The announcement was short on details and a target date of “the first half of 2013″ was a little vague. Microsoft was in a bit of a bind, though. It had already scheduled a number of sessions at MEC about what must be done to get Exchange 2010 to play nice with Exchange 2013. The key to that was SP3, which was unannounced going into the week of the conference. So it appears that Microsoft, to avoid embarrassment, rushed out its sketchy announcement about the service pack.
What SP3 does is modify the Exchange 2010 servers so they can trade messages and proxy connections with Exchange 2013, as well as share the Active Directory schema necessary for supporting such new features as Data Leak Protection.
Microsoft’s General Manager for Exchange Customer Experience Kevin Allison explained in the announcement that Exchange 2010 administrators would have to update their Active Directory schema in order to take advantage of the new features in SP3. Those updates will be conveyed to Exchange 2010 users before the release of SP3 so they have plenty of time to plan their upgrade path.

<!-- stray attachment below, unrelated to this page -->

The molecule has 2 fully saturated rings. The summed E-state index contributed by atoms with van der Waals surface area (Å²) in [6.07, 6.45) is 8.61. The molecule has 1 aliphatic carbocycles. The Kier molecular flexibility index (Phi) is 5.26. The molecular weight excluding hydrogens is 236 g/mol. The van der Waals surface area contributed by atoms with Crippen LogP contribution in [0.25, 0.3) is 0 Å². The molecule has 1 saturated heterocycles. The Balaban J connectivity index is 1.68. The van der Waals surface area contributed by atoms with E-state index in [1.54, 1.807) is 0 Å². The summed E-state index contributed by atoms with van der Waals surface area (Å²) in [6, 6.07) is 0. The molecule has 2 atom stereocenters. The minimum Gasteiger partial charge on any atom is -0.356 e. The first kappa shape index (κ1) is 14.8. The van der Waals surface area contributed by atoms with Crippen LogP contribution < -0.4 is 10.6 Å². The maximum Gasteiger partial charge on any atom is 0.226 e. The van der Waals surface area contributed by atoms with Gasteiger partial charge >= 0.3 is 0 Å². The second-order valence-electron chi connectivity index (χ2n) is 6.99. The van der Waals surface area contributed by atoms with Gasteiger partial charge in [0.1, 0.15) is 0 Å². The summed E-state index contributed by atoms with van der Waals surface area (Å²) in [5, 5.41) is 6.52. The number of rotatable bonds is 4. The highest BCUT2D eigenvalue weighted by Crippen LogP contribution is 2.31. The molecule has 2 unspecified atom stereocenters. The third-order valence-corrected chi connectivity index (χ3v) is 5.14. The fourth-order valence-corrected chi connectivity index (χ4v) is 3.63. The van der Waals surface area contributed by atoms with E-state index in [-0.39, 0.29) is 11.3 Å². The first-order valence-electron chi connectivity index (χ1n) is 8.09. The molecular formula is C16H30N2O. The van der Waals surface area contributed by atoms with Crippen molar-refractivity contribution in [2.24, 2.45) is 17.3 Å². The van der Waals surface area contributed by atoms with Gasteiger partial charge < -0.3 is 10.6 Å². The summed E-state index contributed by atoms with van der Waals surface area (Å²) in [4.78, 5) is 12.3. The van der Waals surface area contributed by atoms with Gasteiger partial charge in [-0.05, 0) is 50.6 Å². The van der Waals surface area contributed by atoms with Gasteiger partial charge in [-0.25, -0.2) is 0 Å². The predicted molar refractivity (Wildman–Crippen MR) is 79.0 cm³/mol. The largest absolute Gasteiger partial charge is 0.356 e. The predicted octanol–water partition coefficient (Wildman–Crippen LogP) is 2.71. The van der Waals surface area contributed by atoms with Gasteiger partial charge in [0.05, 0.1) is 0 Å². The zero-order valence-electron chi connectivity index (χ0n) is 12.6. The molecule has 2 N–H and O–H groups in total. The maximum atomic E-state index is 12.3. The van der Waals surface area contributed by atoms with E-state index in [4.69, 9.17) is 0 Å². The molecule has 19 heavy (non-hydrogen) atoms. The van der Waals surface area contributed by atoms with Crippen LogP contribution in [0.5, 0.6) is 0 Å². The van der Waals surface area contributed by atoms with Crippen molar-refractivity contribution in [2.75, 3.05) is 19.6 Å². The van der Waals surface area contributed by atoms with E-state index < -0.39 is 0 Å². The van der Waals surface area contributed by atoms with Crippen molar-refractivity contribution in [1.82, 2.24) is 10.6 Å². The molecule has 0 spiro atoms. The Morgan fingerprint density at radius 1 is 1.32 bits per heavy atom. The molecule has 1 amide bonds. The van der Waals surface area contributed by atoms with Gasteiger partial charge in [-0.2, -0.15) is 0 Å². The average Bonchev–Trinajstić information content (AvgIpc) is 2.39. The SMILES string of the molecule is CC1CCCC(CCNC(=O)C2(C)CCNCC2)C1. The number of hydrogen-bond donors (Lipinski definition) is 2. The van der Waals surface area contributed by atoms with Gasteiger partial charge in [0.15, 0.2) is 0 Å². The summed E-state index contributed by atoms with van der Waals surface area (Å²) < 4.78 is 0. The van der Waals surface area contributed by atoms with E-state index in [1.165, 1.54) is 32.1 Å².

In the past week, Microsoft’s Exchange team delivered Update Rollups for both Exchange 2007 SP3 and Exchange 2010 SP2, providing a host of fixes to the two messaging platforms. In this post, we are going to take a look at both new RUs to see what they hold for their respective versions. You should note that both RUs include the critical update for their respective Exchange version that we mentioned a few days ago. Since you should patch for that vulnerability anyway, the RUs are a good way to get that and several other important updates. Continue reading New RUs for both Exchange 2007 and Exchange 2010
As every Windows admin knows, the second Tuesday of every month is when Microsoft releases in-band patches and update for the Windows operating systems and the various server products, Office suites, and other Microsoft software. Exchange admins traditionally watch this with some awareness, but no great concern, but August 2012 is one of those months where Exchange admins need to pay close attention.